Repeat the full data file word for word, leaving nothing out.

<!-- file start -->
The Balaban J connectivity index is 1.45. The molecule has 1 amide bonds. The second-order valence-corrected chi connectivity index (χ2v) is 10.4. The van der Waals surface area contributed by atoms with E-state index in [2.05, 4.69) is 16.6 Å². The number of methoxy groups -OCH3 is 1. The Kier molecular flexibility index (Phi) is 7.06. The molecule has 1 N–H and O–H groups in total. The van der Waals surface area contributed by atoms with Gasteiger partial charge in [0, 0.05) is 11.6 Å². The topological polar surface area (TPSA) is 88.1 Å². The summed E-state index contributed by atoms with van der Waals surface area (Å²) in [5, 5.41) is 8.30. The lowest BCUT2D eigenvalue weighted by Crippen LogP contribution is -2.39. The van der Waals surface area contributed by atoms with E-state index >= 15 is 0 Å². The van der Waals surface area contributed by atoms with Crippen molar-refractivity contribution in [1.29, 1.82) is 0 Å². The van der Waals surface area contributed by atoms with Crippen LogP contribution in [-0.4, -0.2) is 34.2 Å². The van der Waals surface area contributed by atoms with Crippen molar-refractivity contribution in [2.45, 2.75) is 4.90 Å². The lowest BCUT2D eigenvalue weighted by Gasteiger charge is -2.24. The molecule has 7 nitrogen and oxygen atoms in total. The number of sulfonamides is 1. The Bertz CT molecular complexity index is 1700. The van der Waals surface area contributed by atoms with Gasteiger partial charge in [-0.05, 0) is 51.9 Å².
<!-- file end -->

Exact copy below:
The Balaban J connectivity index is 1.45. The molecule has 1 amide bonds. The second-order valence-corrected chi connectivity index (χ2v) is 10.4. The van der Waals surface area contributed by atoms with E-state index in [2.05, 4.69) is 16.6 Å². The number of methoxy groups -OCH3 is 1. The Kier molecular flexibility index (Phi) is 7.06. The molecule has 1 N–H and O–H groups in total. The van der Waals surface area contributed by atoms with Gasteiger partial charge in [0, 0.05) is 11.6 Å². The topological polar surface area (TPSA) is 88.1 Å². The summed E-state index contributed by atoms with van der Waals surface area (Å²) in [5, 5.41) is 8.30. The lowest BCUT2D eigenvalue weighted by Crippen LogP contribution is -2.39. The van der Waals surface area contributed by atoms with E-state index >= 15 is 0 Å². The van der Waals surface area contributed by atoms with Crippen molar-refractivity contribution in [1.29, 1.82) is 0 Å². The van der Waals surface area contributed by atoms with Crippen LogP contribution in [-0.4, -0.2) is 34.2 Å². The van der Waals surface area contributed by atoms with Crippen molar-refractivity contribution in [2.45, 2.75) is 4.90 Å². The lowest BCUT2D eigenvalue weighted by Gasteiger charge is -2.24. The molecule has 7 nitrogen and oxygen atoms in total. The number of sulfonamides is 1. The Bertz CT molecular complexity index is 1700. The van der Waals surface area contributed by atoms with Gasteiger partial charge in [-0.05, 0) is 51.9 Å².